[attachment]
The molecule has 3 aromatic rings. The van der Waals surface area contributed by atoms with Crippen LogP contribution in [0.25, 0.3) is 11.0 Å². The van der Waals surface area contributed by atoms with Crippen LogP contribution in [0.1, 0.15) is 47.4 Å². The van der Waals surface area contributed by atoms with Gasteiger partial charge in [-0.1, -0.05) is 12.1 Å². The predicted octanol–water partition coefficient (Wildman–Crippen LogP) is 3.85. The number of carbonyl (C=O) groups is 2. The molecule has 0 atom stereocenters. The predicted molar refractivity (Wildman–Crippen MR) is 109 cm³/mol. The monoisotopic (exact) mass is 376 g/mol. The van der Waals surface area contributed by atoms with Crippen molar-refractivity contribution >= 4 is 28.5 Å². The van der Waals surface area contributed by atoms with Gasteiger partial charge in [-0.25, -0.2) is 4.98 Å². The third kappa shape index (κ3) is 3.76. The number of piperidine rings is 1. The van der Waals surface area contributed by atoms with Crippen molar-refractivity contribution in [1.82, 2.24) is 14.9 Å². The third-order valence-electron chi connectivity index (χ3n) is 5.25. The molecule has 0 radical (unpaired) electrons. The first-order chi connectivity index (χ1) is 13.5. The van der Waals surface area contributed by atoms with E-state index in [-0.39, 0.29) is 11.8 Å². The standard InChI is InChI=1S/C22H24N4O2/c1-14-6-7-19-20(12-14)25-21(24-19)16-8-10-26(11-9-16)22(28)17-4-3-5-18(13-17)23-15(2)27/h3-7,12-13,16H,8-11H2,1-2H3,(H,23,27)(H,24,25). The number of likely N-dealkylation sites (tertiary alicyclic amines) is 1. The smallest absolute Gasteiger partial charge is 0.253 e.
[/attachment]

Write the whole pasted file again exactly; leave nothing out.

The molecule has 3 aromatic rings. The van der Waals surface area contributed by atoms with Crippen LogP contribution in [0.25, 0.3) is 11.0 Å². The van der Waals surface area contributed by atoms with Crippen LogP contribution in [0.1, 0.15) is 47.4 Å². The van der Waals surface area contributed by atoms with Gasteiger partial charge in [-0.1, -0.05) is 12.1 Å². The predicted octanol–water partition coefficient (Wildman–Crippen LogP) is 3.85. The number of carbonyl (C=O) groups is 2. The molecule has 0 atom stereocenters. The predicted molar refractivity (Wildman–Crippen MR) is 109 cm³/mol. The monoisotopic (exact) mass is 376 g/mol. The van der Waals surface area contributed by atoms with Crippen molar-refractivity contribution >= 4 is 28.5 Å². The van der Waals surface area contributed by atoms with Gasteiger partial charge in [-0.25, -0.2) is 4.98 Å². The third kappa shape index (κ3) is 3.76. The number of piperidine rings is 1. The van der Waals surface area contributed by atoms with Crippen molar-refractivity contribution in [1.82, 2.24) is 14.9 Å². The third-order valence-electron chi connectivity index (χ3n) is 5.25. The molecule has 0 radical (unpaired) electrons. The first-order chi connectivity index (χ1) is 13.5. The van der Waals surface area contributed by atoms with E-state index in [-0.39, 0.29) is 11.8 Å². The standard InChI is InChI=1S/C22H24N4O2/c1-14-6-7-19-20(12-14)25-21(24-19)16-8-10-26(11-9-16)22(28)17-4-3-5-18(13-17)23-15(2)27/h3-7,12-13,16H,8-11H2,1-2H3,(H,23,27)(H,24,25). The number of likely N-dealkylation sites (tertiary alicyclic amines) is 1. The smallest absolute Gasteiger partial charge is 0.253 e.